When Hitler’s armies occupied Italy in 1943, they also seized control of mankind’s greatest cultural treasures. As they had done throughout Europe, the Nazis could now plunder the masterpieces of the Renaissance, the treasures of the Vatican, and the antiquities of the Roman Empire.
On the eve of the Allied invasion, General Dwight Eisenhower empowered a new kind of soldier to protect these historic riches. In May 1944 two unlikely American heroes—artist Deane Keller and scholar Fred Hartt—embarked from Naples on the treasure hunt of a lifetime, tracking billions of dollars of missing art, including works by Michelangelo, Donatello, Titian, Caravaggio, and Botticelli.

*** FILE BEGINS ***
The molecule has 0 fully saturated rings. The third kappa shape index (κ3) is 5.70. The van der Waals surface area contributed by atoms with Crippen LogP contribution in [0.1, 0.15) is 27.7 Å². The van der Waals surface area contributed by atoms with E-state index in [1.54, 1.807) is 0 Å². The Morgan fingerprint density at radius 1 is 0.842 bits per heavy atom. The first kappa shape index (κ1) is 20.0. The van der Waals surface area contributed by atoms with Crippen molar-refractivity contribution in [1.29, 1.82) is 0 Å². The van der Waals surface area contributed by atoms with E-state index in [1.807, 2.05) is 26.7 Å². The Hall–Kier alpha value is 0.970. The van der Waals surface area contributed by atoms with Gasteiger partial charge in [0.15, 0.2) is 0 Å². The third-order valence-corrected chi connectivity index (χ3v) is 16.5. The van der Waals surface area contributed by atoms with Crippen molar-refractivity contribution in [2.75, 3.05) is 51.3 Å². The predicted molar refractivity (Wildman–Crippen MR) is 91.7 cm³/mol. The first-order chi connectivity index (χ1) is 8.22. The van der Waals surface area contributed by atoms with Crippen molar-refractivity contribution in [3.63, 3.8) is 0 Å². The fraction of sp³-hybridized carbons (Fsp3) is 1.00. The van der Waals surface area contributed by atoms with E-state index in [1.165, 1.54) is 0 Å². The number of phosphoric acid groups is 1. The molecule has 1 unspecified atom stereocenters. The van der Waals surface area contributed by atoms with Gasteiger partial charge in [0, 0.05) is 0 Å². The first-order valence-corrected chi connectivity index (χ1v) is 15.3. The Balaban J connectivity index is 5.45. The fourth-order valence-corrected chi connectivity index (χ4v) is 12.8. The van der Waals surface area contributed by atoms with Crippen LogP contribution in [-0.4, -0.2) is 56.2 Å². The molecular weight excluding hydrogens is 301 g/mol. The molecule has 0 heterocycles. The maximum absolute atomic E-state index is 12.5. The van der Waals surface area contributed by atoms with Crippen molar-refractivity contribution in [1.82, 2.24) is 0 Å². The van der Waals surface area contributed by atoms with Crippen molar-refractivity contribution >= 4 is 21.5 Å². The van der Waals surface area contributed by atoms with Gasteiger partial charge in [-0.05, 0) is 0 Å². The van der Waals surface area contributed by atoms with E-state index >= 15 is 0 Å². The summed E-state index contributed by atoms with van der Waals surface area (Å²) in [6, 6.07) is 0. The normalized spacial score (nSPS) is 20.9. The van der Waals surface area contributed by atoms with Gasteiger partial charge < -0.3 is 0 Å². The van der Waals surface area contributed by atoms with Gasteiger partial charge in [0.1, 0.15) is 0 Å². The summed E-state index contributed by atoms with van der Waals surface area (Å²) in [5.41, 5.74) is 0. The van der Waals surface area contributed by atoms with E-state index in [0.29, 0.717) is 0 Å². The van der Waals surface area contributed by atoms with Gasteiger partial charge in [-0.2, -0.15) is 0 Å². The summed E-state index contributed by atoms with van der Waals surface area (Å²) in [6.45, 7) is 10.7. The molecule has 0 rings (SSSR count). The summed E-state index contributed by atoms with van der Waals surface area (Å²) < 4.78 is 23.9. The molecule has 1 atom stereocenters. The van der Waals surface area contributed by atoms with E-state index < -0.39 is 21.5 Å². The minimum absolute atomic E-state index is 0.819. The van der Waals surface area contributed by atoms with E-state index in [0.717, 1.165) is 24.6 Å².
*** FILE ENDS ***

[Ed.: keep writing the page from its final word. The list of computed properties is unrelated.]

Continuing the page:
Brilliantly researched and vividly written, “Saving Italy,” brings readers from Milan and the near destruction of The Last Supper to the inner sanctum of the Vatican and behind closed doors with the preeminent Allied and Axis leaders: Roosevelt, Eisenhower, and Churchill; Hitler, Göring, and Himmler.
An unforgettable story of epic thievery and political intrigue, Saving Italy is a testament to heroism on behalf of art, culture, and history.
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